Oceanographic Study Calculates Climatological Ranges and Anomalies for Pacific Coral Reef Ecosystems

In collaboration with several research partners, scientists in the PIFSC Coral Reef Ecosystem Division (CRED) have developed a methodology to generate consistent and comparable climatological data for the U.S. Pacific coral reef ecosystems, enabling them to ascertain climatological ranges and anomalies for the ecosystems. Data for the study were collected in surveys conducted by CRED as part of the Pacific Reef Assessment and Monitoring Program. Joining CRED staff in the research were colleagues from the Scripps Institution of Oceanography of the University of California San Diego, NOAA's Coral Reef Watch, and the University of Hawaii at Manoa (UH).

Coral reefs are exposed to a range of environmental forcings that vary on daily to decadal time scales and across spatial scales from reefs to archipelagos. Such environmental variability is a major determinant of the structure and function of reef ecosystems, including coral reef extent and growth rates and the abundance, diversity, and morphology of reef organisms. Proper characterization of environmental forcings, therefore, is a critical step toward understanding the dynamics and implications of abiotic-biotic interactions on reef ecosystems.

Long-term means in (A) sea-surface temperature, (B) wave energy, (C) chlorophyll-a concentration, and (D) irradiance in 
        coral reef ecosystems across the U.S. Pacific.
Long-term means in (A) sea-surface temperature, (B) wave energy, (C) chlorophyll-a concentration, and (D) irradiance in coral reef ecosystems across the U.S. Pacific.

To quantify environmental forcings on coral reefs, the recently completed study combined high-resolution bathymetric information with modeled wave data and remotely sensed data of sea-surface temperature, chlorophyll-a concentration, and irradiance. Study results indicate considerable spatial heterogeneity in climatological ranges and anomalies across the 41 islands and atolls for which data were examined, with emergent spatial patterns specific to each environmental forcing. For example, wave energy was greatest at northern latitudes and generally decreased with latitude. In contrast, chlorophyll-a concentration was greatest at reef ecosystems proximate to the equator and at northernmost locations, showing little synchrony with latitude. In addition, the U.S. Pacific coral reef ecosystems with the highest chlorophyll-a concentrations—Jarvis Island, Howland Island, Baker Island, Palmyra Atoll and Kingman Reef—are all uninhabited and characterized by high cover of hard corals and large numbers of predatory fishes. Metrics developed for this study will help to identify reef ecosystems most exposed to environmental stress and systems that may be more resistant or resilient to future climate change.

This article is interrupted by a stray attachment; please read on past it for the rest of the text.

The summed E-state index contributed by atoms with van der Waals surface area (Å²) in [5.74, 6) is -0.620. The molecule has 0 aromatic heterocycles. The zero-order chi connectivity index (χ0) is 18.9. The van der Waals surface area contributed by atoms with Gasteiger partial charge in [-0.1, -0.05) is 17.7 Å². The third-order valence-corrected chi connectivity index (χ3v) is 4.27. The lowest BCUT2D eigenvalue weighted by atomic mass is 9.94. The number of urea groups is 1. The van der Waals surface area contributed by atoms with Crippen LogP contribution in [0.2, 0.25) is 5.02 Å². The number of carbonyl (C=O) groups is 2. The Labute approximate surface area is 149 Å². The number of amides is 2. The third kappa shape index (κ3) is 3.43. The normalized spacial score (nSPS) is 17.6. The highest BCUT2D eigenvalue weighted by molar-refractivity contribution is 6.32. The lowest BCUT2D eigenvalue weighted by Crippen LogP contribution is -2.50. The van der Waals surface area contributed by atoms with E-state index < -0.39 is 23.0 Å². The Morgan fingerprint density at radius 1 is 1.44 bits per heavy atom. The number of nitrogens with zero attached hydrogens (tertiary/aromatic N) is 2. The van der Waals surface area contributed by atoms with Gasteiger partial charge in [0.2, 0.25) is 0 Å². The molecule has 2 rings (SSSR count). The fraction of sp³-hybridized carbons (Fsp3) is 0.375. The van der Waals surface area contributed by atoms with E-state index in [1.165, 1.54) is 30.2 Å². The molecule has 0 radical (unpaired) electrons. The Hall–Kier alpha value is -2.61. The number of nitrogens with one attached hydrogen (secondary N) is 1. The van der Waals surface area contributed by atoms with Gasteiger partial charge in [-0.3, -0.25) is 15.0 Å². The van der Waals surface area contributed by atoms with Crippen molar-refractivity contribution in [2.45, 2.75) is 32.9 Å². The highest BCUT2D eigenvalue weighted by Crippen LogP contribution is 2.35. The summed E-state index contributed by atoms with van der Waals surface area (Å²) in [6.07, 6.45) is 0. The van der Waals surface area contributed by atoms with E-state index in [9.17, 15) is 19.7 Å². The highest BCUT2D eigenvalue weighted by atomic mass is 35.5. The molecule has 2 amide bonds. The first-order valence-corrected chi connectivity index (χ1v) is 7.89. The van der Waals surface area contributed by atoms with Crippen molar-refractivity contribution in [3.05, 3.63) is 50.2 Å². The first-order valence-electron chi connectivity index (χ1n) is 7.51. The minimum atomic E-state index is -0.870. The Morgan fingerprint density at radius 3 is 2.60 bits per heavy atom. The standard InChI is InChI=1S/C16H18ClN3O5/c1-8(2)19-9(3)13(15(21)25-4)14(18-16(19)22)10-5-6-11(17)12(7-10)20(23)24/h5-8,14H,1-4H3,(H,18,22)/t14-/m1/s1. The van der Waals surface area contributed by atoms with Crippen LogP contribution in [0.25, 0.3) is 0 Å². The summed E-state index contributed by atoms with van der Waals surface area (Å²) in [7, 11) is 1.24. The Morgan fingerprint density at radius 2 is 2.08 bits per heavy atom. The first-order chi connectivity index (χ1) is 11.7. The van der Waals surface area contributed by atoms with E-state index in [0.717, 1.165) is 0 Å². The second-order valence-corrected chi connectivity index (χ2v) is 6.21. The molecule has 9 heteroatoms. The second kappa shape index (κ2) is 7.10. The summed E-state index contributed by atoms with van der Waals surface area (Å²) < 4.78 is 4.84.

The team of scientists published their findings in the open-source online journal PLoS ONE. Jamison Gove of CRED and UH was senior author of the paper, titled "Quantifying Climatological Ranges and Anomalies for Pacific Coral Reef Ecosystems".